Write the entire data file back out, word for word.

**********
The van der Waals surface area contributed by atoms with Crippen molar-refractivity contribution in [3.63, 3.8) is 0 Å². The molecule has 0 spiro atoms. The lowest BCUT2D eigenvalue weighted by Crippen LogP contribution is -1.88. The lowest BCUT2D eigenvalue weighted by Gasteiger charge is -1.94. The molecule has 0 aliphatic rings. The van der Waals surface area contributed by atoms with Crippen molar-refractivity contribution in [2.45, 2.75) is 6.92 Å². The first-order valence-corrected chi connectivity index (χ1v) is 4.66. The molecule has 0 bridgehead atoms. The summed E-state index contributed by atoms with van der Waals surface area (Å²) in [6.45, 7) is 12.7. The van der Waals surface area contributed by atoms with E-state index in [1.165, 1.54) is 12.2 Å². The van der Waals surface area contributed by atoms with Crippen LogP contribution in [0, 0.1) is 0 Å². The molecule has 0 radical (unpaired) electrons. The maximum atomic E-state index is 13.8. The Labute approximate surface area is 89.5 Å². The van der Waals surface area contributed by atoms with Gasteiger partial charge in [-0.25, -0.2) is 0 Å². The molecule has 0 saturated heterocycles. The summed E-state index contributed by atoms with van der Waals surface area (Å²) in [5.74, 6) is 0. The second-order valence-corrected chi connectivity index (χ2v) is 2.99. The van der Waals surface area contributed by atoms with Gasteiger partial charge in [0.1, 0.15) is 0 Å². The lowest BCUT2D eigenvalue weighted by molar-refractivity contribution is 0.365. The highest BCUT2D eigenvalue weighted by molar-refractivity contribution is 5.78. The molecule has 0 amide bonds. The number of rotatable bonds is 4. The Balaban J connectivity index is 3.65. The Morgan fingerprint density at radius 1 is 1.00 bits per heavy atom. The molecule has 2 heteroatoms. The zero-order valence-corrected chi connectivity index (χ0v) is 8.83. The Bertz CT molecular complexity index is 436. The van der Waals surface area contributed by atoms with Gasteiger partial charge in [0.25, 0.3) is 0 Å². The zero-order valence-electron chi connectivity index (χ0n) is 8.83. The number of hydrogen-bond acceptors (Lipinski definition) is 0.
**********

The van der Waals surface area contributed by atoms with Crippen molar-refractivity contribution in [3.63, 3.8) is 0 Å². The molecule has 0 spiro atoms. The lowest BCUT2D eigenvalue weighted by Crippen LogP contribution is -1.88. The lowest BCUT2D eigenvalue weighted by Gasteiger charge is -1.94. The molecule has 0 aliphatic rings. The van der Waals surface area contributed by atoms with Crippen molar-refractivity contribution in [2.45, 2.75) is 6.92 Å². The first-order valence-corrected chi connectivity index (χ1v) is 4.66. The molecule has 0 bridgehead atoms. The summed E-state index contributed by atoms with van der Waals surface area (Å²) in [6.45, 7) is 12.7. The van der Waals surface area contributed by atoms with E-state index in [1.165, 1.54) is 12.2 Å². The van der Waals surface area contributed by atoms with Crippen LogP contribution in [0, 0.1) is 0 Å². The molecule has 0 radical (unpaired) electrons. The maximum atomic E-state index is 13.8. The Labute approximate surface area is 89.5 Å². The van der Waals surface area contributed by atoms with Gasteiger partial charge in [-0.25, -0.2) is 0 Å². The molecule has 0 saturated heterocycles. The summed E-state index contributed by atoms with van der Waals surface area (Å²) in [5.74, 6) is 0. The second-order valence-corrected chi connectivity index (χ2v) is 2.99. The van der Waals surface area contributed by atoms with Gasteiger partial charge in [0.1, 0.15) is 0 Å². The lowest BCUT2D eigenvalue weighted by molar-refractivity contribution is 0.365. The highest BCUT2D eigenvalue weighted by molar-refractivity contribution is 5.78. The molecule has 0 amide bonds. The number of rotatable bonds is 4. The Balaban J connectivity index is 3.65. The Morgan fingerprint density at radius 1 is 1.00 bits per heavy atom. The molecule has 2 heteroatoms. The zero-order valence-corrected chi connectivity index (χ0v) is 8.83. The Bertz CT molecular complexity index is 436. The van der Waals surface area contributed by atoms with Gasteiger partial charge in [0.25, 0.3) is 0 Å². The zero-order valence-electron chi connectivity index (χ0n) is 8.83. The number of hydrogen-bond acceptors (Lipinski definition) is 0.